Major court hearing to test whether Trump could be responsible for January 6

In a court hearing on Monday, Judge Amit Mehta repeatedly pointed out that Trump asked the crowd on Jan.6 to march to the Capitol, but did not speak for two hours to ask the people to stop violence.

“It’s hard to go back on words,” Mehta said. “You have a window of almost two hours where the president doesn’t say, ‘Stop, get out of the Capitol. That’s not what I wanted you to do.’”

“What should I do about the fact that the president didn’t report the conduct immediately… and sent out a tweet that arguably exacerbated it?” Asked the judge. “Isn’t it, plausibly, that the President plausibly agreed with the conduct of the people inside the Capitol that day?”

Mehta did not rule at the end of the nearly five o’clock hearing on Monday and rarely showed which side he was leaning on. He pointed out to the dozen or so people on the call, including several members of Congress, that it was no easy task.

The major hearing is part of a trio of insurgency-related lawsuits seeking to hold Trump and other Republican figures like Representative Mo Brooks of Alabama accountable as the House special committee investigating the Jan. 6 aggressively investigated the political leaders who inspired the attack, and that the Justice Department is prosecuting more than 700 rioters for criminal offenses.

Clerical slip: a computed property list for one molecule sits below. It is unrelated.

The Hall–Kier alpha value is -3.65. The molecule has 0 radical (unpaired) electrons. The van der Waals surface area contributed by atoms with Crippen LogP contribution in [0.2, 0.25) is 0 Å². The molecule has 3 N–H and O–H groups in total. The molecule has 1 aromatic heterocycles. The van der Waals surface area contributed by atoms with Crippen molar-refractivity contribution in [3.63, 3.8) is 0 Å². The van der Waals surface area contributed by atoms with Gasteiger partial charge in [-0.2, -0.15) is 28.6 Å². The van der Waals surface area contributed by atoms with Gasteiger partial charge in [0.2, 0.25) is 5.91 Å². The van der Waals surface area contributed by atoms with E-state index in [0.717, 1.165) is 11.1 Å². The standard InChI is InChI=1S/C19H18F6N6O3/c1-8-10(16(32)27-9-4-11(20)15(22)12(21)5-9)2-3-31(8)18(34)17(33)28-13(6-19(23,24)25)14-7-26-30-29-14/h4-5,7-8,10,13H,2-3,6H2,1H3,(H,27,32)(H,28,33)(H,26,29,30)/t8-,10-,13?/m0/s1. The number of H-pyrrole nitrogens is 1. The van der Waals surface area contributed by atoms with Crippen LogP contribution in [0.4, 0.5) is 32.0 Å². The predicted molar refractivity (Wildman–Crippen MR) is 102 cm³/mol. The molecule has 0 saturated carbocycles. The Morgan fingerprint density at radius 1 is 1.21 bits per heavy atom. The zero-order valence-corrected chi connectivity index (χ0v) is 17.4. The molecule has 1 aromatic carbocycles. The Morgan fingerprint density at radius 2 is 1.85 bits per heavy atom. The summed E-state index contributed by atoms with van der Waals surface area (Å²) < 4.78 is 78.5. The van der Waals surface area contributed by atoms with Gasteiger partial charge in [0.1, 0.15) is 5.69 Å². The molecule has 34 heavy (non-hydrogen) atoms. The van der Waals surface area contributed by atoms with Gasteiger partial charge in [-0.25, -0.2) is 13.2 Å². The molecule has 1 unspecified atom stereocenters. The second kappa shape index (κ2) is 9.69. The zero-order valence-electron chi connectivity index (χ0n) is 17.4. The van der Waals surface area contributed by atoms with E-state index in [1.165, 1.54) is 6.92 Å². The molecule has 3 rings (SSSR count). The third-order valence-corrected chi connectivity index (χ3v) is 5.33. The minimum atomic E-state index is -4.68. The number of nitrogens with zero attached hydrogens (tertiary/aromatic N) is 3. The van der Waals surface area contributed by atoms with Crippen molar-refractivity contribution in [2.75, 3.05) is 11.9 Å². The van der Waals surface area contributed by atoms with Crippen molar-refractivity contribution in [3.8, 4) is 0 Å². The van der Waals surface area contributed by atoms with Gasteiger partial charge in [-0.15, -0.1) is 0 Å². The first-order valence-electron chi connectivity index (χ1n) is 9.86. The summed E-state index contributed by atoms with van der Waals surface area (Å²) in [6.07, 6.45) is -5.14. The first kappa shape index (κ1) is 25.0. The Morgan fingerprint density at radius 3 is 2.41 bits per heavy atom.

Mehta’s line of questioning is a worrying sign for Trump, at least as people seek damages in civil litigation following the insurgency. Some of the prosecutions at issue use a civil rights law, commonly known as the KKK law, which authorizes prosecutions when public officials are intimidated in the performance of their public duties.

This is the first major test of whether civil litigation is a viable avenue for holding Trump accountable for violence against Congress, after he was acquitted by the Senate in his second impeachment trial last February.

If Trump’s call to action at the rally was misinterpreted by the crowd and they still turned violent, “Wouldn’t someone who is a reasonable person say, ‘It’s not what I wanted to say? “” Mehta asked a lawyer opposing the insurgency prosecution. The judge pointed out that even Donald Trump Jr., another accused in court on Monday, texted the White House chief of staff before Trump spoke, asking the president to condemn the violence.

Trump and his close supporters say they are protected by the First Amendment, that Trump and others spoke on January 6 as public officials and did not agree to be part of a conspiracy with the mob violent under the law.

Trump’s attorney, Jesse Binnall, argued that anything Trump said while president should be immune from liability – including January 6 as well as in an appeal to Georgian officials asking them to to “find” votes in early 2021 and at election rallies – – and is protected from prosecution, as it was all part of his official actions as president.

Binnall also argued that Trump encouraged the crowd to act “peacefully and patriotically.”